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I Belong

Review: Don’t Ever Change by M. Beth Bloom

Don't Ever ChangeTitle: Don’t Ever Change

Author: M. Beth Bloom

Genre: YA Contemporary

Series: N/A

Publication Date: July 7, 2015

Format: Hardcover, 368 Pages

ISBN-10: 0062036882 (HarperTeen)

ISBN-13: 978-0062036889 (HarperTeen)

Reviewed by: Michelle


Eva has always wanted to write a modern classic—one that actually appeals to her generation. The only problem is that she has realized she can’t “write what she knows” because she hasn’t yet begun to live. So before heading off to college, Eva is determined to get a life worth writing about.

Soon Eva’s life encounters a few unexpected plot twists. She becomes a counselor at a nearby summer camp—a job she is completely unqualified for. She starts growing apart from her best friends before they’ve even left for school. And most surprising of all, she begins to fall for the last guy she would have ever imagined. But no matter the roadblocks, or writer’s blocks, it is all up to Eva to figure out how she wants this chapter in her story to end.

Quick & Dirty: A young girl sets out to write a modern classic, but in her journey to gain more experiences, learn a few lessons along the way.

Opening Sentence: AMERICA, I, AMERICA is a play about freedom and being an American girl, and it’s the first thing I ever wrote.

Excerpt: Yes

The Review:

Don’t Ever Change by M. Beth Bloom is about Eva, a young girl determined to write a modern classic. A classic to appeal to peers in her own generation. But Eva quickly realizes that in order to write a modern classic, it would probably be best to have gone through a few experiences. And in hopes to experience life, she gets a job as a summer camp counselor, she reevaluates her current friendships, and she builds new ones with people that surprise her.

Eva’s life transitions from high school to college, where she decides to become a Writing, Literature & Publishing major. But her lack of adventures leads her towards a summer day camp for girls and Foster, who also works at the camp. To further step out of the box, she attends a graduation party, which leads her to Elliot. Elliot has a lot of swoony band moments that solidifies the budding friendship.

It was a little difficult for me to connect to Bloom’s Eva. To be fair, I’m in a different place now than where Eva is. Eva is young and filled with bright, vivid dreams. She speaks to the reader in an honest and poignant way. She shares her hopes, dreams, and ambitions. But along the way, there is a moment that she begins to grow. I feel that it’s difficult for any woman in her shoes, in the in-between, and more so when there is so much added self-pressure.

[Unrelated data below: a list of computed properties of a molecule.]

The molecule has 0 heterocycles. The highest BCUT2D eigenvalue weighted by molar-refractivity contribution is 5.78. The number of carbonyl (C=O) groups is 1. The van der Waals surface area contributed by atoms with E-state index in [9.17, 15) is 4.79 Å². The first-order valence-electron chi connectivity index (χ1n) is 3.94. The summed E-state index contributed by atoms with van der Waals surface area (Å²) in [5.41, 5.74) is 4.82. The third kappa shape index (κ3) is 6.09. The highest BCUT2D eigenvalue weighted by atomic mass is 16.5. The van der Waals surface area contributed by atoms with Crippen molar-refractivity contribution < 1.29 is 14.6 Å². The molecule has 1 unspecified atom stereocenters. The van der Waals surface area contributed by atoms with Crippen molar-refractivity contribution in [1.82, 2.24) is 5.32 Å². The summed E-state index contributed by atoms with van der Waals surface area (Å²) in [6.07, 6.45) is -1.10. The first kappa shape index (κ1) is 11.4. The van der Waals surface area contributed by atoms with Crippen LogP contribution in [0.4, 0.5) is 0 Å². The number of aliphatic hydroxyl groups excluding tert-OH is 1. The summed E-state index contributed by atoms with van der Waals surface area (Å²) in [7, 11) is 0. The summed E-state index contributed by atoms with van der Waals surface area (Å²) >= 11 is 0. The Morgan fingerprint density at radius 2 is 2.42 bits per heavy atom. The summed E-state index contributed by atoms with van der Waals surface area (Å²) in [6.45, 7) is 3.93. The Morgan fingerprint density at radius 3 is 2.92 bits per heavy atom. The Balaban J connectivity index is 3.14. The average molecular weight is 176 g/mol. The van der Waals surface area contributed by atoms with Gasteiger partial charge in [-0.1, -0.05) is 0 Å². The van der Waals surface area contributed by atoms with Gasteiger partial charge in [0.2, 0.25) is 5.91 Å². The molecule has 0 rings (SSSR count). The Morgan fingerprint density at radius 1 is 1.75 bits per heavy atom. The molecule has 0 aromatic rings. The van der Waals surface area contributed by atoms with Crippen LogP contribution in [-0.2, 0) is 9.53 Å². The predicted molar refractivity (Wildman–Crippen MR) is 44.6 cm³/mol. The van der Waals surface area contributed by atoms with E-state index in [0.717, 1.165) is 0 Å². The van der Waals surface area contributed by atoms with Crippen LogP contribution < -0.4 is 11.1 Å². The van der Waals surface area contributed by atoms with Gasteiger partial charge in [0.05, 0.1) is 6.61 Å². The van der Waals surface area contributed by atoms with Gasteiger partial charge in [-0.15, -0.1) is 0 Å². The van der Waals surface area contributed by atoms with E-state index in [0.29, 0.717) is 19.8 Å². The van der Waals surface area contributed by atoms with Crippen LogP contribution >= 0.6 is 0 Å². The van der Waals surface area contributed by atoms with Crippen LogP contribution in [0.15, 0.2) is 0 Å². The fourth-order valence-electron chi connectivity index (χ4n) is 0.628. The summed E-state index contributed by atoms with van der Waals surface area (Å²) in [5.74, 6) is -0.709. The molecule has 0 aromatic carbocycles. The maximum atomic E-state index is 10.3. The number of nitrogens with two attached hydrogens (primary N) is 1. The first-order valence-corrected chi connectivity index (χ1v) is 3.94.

Bloom’s voice for Eva and the other characters were straightforward, and Eva can come out to sound pretentious. It felt that at times I didn’t appreciate everything she had to say, let alone her actions. I felt disconnected from her and couldn’t understand her actions for certain things. There was a turning point, where Eva decides to change her ways.

Don’t Ever Change is a good book. It had many different plot points and turning points for a coming-of-age young adult novel. But my personal preferences just didn’t get me to completely connect to the story.

Notable Scene:

“You bought me a soda?” I say.

“I know the bartender,” Elliot says. “It was free.”

“I only want it if it you bought it,” I joke. “If it took some effort.”

“Well, I tried pretty hard not to spill,” he says, and sticks out his tongue playfully. The cold of the ice has turned his tongue hot pink.

“Do you want to go and actually watch the band?” I say. “You know, see the music play?”

“You can’t see music,” Elliot says, like it’s his deep personal philosophy.

“What was the better one then?” I ask. “You were saying you had a better one. . . .”

“Oh yeah. It’s by A. A. Milne—know him?”

“The guy who wrote Pooh,” I say.

“C’mon, it wasn’t that bad,” Elliot says.

“Okay, what’s the quote?”

“So Christopher Robin asks what day it is and Piglet says, ‘It’s today,’ and then Pooh says”—here Elliot leans down, his face close to mine—“Pooh says, ‘Today. My favorite day.’”

“Is this a real date?” I ask, my eyes right beneath his, my nose just below his nose.

“It’s a little date,” he says. He chomps on another cube of ice. “A half date.”

“Still half to ask me,” I say, pretty pleased I left my bedroom for once in my whole life.


FTC Advisory: HarperTeen provided me with a copy of Don’t Ever Change.  No goody bags, sponsorships, “material connections,” or bribes were exchanged for my review.  


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